You know obviously we took some hits last night and we had some injuries and we are trying to decide in the next hour or so what we have and what we are going to do in terms of practice and what our needs might be just in preparing for this next game. I think that there is some information I can give you if you want to ask me specifically about certain people, that is fine but I don’t have the full collection of it and we do have everyone in here today since this is our normal day after the game. This will be an in-season type of a preparation this week so we are trying to make it as structured as much as possible according to what they can look forward to coming into the regular season, so we are doing that.

Having said that, there is no question that we did some things better last night. We were more aggressive, we were more physical, it was a good game. Both teams played a relatively clean game. We were plus-one (in turnovers), the defenses on both sides of the ball forced field goals throughout the majority of the night [and] as I said, there are some teaching issues here because in the one regard, we are lining up to kick a field goal, which would have been just another field goal. They jump offside and because it is less than five yards — we get a new set of downs and that is the series we score the only touchdown of the night, so that was something that certainly our players need to be very much aware of. The other thing I thought that was interesting from the standpoint of situations was we took the ball over on the minus-12, I believe it was a minus-12, with 1:25 to go in the game with one timeout, so we subsequently ran 12 plays and used up our timeout in a sack situation and we were at the 38-yard line for literally four straight snaps knowing full well that in that particular area and I’m talking about say from the 32-yard line beyond the 40-yard line, you’ve got a very important part of the field where decisions are made —difficult decisions are made whether to go for the long field goal, which obviously at stake is field position, whether to try to make a makeable third down and I’m saying something reasonable, or whether to have to pull back and even punt the ball, meaning that you have to have a very good…a punter that has the ability to place the ball in such a situation where you are not going to get a touchback because obviously that is not the circumstance.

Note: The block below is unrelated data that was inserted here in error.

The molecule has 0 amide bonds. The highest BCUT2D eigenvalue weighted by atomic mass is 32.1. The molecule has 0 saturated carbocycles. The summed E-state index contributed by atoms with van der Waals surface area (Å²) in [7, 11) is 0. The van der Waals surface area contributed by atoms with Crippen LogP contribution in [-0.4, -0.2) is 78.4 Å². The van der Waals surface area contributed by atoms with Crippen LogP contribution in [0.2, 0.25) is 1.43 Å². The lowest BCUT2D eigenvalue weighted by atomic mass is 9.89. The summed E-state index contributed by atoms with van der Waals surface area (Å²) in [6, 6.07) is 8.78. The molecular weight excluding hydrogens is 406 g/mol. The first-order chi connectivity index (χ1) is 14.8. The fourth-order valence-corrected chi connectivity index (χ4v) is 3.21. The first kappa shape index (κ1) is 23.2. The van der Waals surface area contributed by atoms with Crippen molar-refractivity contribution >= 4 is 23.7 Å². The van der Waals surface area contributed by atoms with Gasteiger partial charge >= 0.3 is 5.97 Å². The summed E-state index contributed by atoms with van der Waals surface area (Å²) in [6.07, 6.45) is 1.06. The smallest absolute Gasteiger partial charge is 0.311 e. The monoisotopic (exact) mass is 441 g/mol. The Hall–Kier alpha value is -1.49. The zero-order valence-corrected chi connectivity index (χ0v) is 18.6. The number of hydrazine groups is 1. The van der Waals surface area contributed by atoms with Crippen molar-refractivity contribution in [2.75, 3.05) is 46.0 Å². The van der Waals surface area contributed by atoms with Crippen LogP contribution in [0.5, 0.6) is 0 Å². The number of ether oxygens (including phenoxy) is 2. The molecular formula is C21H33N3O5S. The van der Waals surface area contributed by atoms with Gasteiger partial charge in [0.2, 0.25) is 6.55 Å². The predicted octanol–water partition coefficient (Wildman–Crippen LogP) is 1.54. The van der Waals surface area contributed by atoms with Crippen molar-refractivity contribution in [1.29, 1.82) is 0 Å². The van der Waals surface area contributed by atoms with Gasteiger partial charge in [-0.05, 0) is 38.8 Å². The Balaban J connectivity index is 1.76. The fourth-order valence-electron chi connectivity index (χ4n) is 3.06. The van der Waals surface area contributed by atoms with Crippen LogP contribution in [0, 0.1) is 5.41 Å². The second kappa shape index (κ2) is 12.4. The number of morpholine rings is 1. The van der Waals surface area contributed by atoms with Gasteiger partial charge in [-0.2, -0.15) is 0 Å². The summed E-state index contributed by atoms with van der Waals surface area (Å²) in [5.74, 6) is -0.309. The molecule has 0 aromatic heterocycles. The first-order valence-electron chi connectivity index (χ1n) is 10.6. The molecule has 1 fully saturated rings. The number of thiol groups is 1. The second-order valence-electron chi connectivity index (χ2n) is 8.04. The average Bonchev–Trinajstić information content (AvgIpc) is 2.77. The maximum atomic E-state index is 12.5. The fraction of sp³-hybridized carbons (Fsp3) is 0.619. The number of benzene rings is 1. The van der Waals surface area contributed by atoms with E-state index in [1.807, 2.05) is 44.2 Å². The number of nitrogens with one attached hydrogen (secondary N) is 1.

Later on in the game when Ryan Nassib was in the game and he pulled the ball down in the second half and ran from the plus-37 to the plus-35, he gave us literally a chance to kick a 53-yard field. Now if we had thrown an incomplete pass or something from that standpoint and the ball would have stayed at the 37, there is no way we were going to kick a field goal even though it was only two more yards or 55 yards and you stretch yourself out a little bit, particularly if there is any kind of wind even kicking a 53-yarder, which the week before we had missed a long field goal and gave Cincinnati outstanding field position, so there were things like that, that came up all night. There was a couple of challenges that we utilized that proved to be good, that we were right. You aren’t always right. In that case, we were and again lots of people had a chance to play [and] lots of people did many, many different things.